Peter Joseph on The Big Question at TEDxOjai (Full Transcript)

Peter Joseph, an American independent filmmaker and activist, discusses The Big Question: Environmental Misalignment and The Value War at TEDxOjai on February 29, 2012. Below is the full transcript.

Full speaker bio:


MP3 Audio:


Right click to download the MP3 audio:
Download Audio


YouTube Video:



Peter Joseph – American independent filmmaker and activist

The title of this presentation is, The Big Question: Environmental Misalignment and The Value War.

Human society today has two diametrically opposed systems of economy. One is our traditionally imposed mode of monetary-market economics, the other is a physical rule structure emerging from our growing scientific recognition of reality, both environmentally and sociologically. The consequence is an ever increasing level of social destabilization and an ongoing decline in public health.

I’ve divided this into two brief sections, the first part is called: System Clash: Market Efficiency vs. Technical Efficiency. The part two: Value Wars: Societal Potential, Collapse and Transition, what we are capable of doing, what’s in store for us if we don’t, how we can get out of this system, etcetera.

Before I begin part one — economy, what is economy? It’s defined in Greek as the management of a household, a definition that’s often lost. To economize, what does that mean? It means to increase efficiency. Keep that in mind. Reducing waste. That’s what an economy is supposed to be.

Defining my terms. We’re going to use two terms throughout this presentation. The first is a theoretical notion of an ‘Earth Economy’ which I will define as decisions made directly based upon scientific understandings as they relate to optimized habitat management and human health. Production and distribution is regulated by the most technically efficient and sustainable approaches known. Compared to our currently existing market economy, defined: “Decisions are based on independent human actions through the vehicle of monetary exchange, regulated by the pressures of supply and demand. Production and distribution is enabled by the buying and selling of labor and material provisions, with the motivations of a person or group, the self-interest, as the defining attribute of unfolding.”

This is a chart of seven economic attributes, many more, but this is what I want to focus on here. Basically they are intrinsic to each economy, in comparison. Obviously I’m focusing on the market economy and its relationship to a natural system, what we are calling the ‘Earth Economy’.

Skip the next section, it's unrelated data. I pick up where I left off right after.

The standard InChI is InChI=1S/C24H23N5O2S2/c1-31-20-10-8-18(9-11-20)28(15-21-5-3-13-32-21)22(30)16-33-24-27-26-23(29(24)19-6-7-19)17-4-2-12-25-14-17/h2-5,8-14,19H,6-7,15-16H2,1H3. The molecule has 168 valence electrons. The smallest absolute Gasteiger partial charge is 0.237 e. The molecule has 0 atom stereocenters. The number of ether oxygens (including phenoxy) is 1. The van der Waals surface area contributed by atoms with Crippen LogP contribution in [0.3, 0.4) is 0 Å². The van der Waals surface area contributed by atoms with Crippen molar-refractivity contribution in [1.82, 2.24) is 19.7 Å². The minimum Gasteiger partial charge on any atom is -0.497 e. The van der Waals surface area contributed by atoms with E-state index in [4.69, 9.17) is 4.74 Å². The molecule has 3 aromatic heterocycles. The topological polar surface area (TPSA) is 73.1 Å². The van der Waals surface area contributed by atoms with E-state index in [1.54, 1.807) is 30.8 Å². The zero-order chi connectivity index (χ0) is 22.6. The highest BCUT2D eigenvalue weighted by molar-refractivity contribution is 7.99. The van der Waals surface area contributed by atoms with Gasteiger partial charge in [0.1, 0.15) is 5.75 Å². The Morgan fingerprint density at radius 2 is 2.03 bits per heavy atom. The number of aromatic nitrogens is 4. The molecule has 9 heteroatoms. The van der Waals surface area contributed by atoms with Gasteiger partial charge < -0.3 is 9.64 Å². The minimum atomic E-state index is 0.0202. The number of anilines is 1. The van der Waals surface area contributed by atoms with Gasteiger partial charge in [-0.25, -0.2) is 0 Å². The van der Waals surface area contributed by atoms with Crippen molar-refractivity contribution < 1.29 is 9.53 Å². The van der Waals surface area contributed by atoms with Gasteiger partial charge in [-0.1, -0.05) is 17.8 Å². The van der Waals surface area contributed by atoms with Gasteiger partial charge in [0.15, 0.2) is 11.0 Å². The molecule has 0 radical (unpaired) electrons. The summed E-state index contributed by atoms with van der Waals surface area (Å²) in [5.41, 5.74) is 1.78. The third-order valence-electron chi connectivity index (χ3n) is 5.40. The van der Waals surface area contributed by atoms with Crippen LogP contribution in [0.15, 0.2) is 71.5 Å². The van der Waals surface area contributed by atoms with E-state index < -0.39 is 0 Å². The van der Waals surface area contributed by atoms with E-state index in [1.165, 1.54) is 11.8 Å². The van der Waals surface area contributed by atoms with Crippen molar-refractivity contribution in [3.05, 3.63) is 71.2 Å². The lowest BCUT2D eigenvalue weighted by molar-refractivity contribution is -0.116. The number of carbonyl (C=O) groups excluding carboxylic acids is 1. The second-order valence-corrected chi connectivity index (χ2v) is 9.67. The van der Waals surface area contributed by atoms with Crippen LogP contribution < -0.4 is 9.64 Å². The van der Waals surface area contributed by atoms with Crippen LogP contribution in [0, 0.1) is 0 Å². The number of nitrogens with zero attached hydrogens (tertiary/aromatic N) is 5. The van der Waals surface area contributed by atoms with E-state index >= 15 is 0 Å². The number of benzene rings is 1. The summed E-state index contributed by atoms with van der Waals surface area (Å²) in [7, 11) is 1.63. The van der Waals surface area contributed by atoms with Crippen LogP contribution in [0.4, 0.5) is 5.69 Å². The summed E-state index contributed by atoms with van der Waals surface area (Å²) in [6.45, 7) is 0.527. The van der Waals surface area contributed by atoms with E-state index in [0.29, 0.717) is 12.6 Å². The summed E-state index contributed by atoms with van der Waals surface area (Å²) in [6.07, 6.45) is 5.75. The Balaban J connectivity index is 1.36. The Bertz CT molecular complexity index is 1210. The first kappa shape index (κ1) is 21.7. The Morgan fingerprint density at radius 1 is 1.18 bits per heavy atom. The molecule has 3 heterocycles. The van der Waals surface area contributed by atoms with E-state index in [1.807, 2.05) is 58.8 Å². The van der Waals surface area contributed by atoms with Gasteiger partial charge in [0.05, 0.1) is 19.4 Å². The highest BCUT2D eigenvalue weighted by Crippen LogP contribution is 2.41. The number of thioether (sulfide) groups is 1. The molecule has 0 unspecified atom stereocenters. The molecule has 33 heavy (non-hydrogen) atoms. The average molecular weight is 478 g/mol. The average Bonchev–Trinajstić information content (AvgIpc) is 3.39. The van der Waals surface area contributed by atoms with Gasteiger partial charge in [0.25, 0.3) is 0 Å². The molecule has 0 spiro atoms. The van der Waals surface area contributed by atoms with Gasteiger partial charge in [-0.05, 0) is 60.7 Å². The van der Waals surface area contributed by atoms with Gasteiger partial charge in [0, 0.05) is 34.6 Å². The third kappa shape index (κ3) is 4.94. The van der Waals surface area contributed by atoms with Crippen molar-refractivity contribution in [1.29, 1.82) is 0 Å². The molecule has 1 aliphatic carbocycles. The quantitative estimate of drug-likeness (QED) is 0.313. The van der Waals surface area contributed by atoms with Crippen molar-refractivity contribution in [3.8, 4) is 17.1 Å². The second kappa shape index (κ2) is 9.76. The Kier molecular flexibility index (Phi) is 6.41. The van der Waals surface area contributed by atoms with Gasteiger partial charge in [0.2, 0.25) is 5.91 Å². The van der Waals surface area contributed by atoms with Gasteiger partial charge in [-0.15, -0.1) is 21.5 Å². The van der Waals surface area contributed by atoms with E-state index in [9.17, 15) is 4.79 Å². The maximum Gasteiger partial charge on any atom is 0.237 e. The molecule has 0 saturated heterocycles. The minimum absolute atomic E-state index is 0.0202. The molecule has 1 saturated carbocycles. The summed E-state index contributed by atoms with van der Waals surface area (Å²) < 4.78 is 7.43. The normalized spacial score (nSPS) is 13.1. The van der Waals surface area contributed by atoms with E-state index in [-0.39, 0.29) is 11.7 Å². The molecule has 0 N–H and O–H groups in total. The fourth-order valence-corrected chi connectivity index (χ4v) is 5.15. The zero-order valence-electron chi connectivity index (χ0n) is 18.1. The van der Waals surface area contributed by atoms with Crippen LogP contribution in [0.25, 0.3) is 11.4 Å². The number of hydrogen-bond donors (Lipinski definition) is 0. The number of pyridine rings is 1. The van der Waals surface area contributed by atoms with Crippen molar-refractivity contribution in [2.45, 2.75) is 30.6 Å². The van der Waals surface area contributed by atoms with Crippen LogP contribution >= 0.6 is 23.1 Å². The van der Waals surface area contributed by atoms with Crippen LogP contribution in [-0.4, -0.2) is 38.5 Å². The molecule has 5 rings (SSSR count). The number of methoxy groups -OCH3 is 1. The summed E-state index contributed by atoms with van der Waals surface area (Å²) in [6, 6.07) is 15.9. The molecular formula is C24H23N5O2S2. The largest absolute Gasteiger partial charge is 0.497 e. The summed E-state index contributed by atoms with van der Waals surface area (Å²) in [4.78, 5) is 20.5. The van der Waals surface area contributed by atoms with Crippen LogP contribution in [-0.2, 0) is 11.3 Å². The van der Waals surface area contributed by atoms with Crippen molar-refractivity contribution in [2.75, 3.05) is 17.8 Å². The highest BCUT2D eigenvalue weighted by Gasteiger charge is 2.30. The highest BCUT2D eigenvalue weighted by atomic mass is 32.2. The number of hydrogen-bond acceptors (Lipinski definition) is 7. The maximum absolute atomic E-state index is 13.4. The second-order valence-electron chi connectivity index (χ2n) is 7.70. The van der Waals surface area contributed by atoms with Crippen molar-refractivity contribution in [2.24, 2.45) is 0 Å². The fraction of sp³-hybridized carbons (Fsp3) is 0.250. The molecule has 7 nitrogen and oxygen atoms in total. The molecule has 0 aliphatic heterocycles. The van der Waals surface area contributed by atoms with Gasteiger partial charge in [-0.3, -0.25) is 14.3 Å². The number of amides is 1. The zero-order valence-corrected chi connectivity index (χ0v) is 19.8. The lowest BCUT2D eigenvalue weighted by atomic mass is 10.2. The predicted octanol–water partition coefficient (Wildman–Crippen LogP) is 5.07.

The only caveat here with these asterisks, are elements of sociological development based on scientific integrity, scientific ingenuity. The evolution of science and our knowledge of ourselves and of the environment. That will be talked about as we go along, as we touch upon each one of these.

ALSO READ:   Bill and Melinda Gates' 2014 Stanford Commencement Address (Transcript)

First point: consumption. In a market economy the entire thing is based on consumption, the only reason that you are wearing clothes, the only reason you are eating, the only reason that you have a home is because someone, somewhere is buying a service or giving a service, exchanging money in some form and consuming. That’s what the system is.

What does the natural world have to say about that? What does an ‘Earth Economy’ have to say? Well, in all reason, the Earth is a finite closed system. Preservation, not consumption, should be the ethos. If you lived on an island with a small group of people and you had a finite amount of resources with a natural generation of growth, a very simplified society, would you decide to make an economic system that try to use that up as fast as possible? No, and I’m afraid the Earth is an isolated island in a vast cosmic sea, if you will, and it’s a lot smaller than we think.

Point two: obsolescence. The market system is driven explicitly by obsolescence. Two: Intrinsic obsolescence. Intrinsic obsolescence being the use of cost-efficiency, meaning that every good produced has to be inferior at the moment it’s made because the corporate institutions must save money at the very beginning of production to remain competitive against everyone else that’s competing.

Planned obsolescence, which is much more insidious, which is basically a form of fraud, even though it’s completely codified and formalized as a marketing tactic. Basically designs goods to break down under the assumption of repeat purchases and it’s truly amazing that this exists at all.

ALSO READ:   Facebook COO Sheryl Sandberg on Why We Have Too Few Women Leaders (Transcript)

And what does nature have to say about this? Well, building upon what we’ve just stated, it’s environmentally irresponsible to design goods to fail or allow them to fail unnecessarily. That is basically offensive, we need optimum design, to have things last, survive.